Blake Shelton Mourns the Passing of Country Legend Earl Thomas Conley

The country music world is mourning the loss of legendary singer Earl Thomas Conley, who died on April 10th at 77 years old.

The Voice judge and country music star Blake Shelton was one of the first to spread the news.  In a tweet, Shelton told the world of his friend’s passing.  Shelton called Earl Thomas Conley his favorite singer and hero.

Expressing prayers for the fallen sensation, Shelton said that he would be missed before telling him to rest.

Conley’s brother Fred spoke to reporters from the Tennessean on his family’s loss. Fred Conley told of how his brother was in hospice care for several months dealing with a disease similar to dementia, expressing that he was heartbroken to see his brother succumb to the illness.

Born in Portsmouth, Ohio in 1941, Conley wowed fans with numerous hit songs during his decades long career, including “Somewhere Between Right and Wrong,” “Right from the Start,” and “Holding Her and Loving You.” In total, Conley released 10 albums and had over 30 of his singles grace Billboard’s Hot Country Songs chart.

Conley first collaborated with Blake Shelton in 2001, helping the then up-and-coming singer write the hit “All Over Me.”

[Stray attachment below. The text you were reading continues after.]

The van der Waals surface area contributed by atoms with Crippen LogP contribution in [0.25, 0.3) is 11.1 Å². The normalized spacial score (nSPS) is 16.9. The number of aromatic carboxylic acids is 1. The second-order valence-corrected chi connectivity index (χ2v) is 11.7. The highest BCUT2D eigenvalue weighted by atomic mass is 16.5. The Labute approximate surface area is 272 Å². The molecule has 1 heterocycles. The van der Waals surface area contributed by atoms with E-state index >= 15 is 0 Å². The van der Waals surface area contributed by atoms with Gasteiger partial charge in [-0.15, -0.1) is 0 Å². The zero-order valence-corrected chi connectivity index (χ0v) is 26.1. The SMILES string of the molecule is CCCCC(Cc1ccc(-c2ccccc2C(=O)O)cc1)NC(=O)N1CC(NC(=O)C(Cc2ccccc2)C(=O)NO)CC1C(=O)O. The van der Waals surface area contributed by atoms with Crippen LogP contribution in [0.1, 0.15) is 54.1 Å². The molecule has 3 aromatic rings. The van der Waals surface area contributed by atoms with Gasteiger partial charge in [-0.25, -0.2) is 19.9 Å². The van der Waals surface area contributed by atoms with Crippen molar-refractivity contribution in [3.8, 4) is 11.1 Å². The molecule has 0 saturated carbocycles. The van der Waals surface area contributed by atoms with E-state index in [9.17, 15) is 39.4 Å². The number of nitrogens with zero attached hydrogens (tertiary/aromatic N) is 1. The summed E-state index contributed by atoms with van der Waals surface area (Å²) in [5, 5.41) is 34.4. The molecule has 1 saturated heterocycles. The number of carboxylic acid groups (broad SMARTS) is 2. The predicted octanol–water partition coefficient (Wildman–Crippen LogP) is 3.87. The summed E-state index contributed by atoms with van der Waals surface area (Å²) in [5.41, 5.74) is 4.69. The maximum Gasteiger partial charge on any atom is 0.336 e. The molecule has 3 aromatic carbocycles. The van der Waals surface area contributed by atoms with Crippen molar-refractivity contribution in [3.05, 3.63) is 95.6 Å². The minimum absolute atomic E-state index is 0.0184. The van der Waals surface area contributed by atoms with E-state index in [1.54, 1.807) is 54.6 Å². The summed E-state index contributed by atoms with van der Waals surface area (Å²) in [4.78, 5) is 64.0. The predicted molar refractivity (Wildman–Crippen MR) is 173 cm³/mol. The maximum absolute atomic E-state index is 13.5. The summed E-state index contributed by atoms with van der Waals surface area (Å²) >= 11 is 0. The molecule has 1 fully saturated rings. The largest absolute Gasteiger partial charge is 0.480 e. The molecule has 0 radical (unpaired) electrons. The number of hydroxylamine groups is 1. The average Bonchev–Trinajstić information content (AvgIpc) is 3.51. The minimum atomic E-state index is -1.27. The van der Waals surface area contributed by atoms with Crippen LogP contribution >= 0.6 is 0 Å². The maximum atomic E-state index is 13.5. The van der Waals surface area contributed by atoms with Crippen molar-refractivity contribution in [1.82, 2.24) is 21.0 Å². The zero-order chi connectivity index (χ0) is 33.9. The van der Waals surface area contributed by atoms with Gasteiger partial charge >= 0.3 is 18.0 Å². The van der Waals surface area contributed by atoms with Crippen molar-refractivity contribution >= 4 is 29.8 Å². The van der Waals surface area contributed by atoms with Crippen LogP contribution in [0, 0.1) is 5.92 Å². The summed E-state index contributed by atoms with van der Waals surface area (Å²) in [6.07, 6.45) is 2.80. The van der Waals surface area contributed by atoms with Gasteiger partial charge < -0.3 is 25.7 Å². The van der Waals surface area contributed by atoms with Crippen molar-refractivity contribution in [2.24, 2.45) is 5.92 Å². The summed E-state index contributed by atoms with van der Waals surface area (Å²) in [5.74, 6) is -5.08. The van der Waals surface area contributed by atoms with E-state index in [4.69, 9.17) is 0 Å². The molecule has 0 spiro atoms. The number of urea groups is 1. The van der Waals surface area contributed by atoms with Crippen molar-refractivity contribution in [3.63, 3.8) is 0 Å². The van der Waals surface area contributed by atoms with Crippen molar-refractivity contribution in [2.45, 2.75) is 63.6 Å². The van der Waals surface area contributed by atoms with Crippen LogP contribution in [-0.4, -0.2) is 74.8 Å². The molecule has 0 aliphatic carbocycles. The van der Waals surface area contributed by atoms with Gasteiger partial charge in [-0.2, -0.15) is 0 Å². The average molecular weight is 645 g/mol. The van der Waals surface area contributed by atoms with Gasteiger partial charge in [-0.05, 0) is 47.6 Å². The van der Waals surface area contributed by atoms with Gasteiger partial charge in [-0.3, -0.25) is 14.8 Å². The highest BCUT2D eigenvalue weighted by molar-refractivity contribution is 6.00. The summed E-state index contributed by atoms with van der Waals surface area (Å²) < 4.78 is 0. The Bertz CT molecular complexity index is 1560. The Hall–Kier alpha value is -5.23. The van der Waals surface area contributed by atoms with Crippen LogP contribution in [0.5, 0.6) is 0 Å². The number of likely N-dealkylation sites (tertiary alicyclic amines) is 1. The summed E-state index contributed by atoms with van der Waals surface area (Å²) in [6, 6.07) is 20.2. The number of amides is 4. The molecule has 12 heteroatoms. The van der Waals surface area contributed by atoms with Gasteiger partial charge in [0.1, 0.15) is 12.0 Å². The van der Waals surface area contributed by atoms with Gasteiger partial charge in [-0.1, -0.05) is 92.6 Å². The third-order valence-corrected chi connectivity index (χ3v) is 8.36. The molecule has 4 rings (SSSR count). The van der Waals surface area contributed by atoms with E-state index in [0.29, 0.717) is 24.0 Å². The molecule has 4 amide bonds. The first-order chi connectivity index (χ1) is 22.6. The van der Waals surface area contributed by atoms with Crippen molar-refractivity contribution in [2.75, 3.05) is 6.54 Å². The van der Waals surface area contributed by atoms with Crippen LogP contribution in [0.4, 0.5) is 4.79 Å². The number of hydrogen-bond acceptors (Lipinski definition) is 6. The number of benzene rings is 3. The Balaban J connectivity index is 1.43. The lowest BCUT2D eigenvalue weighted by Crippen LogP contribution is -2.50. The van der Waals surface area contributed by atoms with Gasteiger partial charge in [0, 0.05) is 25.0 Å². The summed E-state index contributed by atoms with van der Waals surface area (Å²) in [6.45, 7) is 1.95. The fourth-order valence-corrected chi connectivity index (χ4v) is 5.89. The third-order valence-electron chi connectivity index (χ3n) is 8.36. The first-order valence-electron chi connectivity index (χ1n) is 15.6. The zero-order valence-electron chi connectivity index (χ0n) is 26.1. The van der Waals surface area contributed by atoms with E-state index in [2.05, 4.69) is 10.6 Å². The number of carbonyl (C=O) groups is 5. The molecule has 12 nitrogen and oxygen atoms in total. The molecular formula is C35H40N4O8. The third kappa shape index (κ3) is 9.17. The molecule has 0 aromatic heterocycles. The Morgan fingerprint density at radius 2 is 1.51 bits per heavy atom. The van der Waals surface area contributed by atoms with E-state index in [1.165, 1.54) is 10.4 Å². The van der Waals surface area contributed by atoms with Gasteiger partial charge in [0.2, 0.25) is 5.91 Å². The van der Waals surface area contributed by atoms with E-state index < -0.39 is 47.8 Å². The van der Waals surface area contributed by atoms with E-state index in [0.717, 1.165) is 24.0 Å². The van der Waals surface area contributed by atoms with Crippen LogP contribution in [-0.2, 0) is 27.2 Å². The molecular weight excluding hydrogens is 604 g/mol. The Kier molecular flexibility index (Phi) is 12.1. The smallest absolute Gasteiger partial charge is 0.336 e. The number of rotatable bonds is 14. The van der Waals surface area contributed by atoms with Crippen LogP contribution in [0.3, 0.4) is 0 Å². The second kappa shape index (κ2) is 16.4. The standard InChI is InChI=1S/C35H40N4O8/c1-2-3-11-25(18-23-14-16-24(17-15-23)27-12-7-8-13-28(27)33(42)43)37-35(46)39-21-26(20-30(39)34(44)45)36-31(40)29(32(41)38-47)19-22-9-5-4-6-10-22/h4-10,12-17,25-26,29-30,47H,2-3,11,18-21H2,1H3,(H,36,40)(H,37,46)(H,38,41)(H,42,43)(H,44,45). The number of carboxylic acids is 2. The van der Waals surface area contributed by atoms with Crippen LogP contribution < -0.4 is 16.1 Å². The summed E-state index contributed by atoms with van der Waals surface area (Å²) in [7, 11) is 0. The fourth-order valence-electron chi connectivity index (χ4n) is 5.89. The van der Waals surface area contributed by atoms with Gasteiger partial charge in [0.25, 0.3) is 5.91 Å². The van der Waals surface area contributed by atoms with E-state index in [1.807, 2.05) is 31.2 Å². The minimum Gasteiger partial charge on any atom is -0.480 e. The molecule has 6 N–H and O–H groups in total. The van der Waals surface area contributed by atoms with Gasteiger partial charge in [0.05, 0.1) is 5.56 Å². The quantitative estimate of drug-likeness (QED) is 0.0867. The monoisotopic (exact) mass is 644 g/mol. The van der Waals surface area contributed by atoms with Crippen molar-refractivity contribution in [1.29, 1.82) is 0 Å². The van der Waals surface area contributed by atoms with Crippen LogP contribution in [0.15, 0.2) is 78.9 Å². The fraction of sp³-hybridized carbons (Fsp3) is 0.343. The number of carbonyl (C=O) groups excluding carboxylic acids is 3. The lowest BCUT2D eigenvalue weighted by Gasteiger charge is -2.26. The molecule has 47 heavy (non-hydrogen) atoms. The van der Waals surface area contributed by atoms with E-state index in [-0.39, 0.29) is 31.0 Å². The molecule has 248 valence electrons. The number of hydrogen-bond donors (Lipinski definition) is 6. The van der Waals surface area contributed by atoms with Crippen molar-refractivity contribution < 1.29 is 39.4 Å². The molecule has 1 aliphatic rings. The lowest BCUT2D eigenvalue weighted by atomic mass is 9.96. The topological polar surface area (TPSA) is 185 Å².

Shelton spoke to People last year of his friendship with Conley, calling him his personal hero. Elaborating, Shelton said that his definition of hero has changed over the years.  Now, Shelton finds that a hero is a true friend, as life does not give people very many friends that stick with you through thick and thin.

Continuing, Shelton says that Conley inspired him to be a country music singer. Shelton describes how he would rehearse Conley’s songs in his Nashville apartment as he dreamt of superstardom, thinking that if he could be like Conley, he could be a professional singer.

Other country music stars have also taken to social media to pay their respects to Conley.  That includes John Rich of Big & Rich, who tweeted that Conley was a master performer, while telling his followers how much he learned about songwriting from Conley.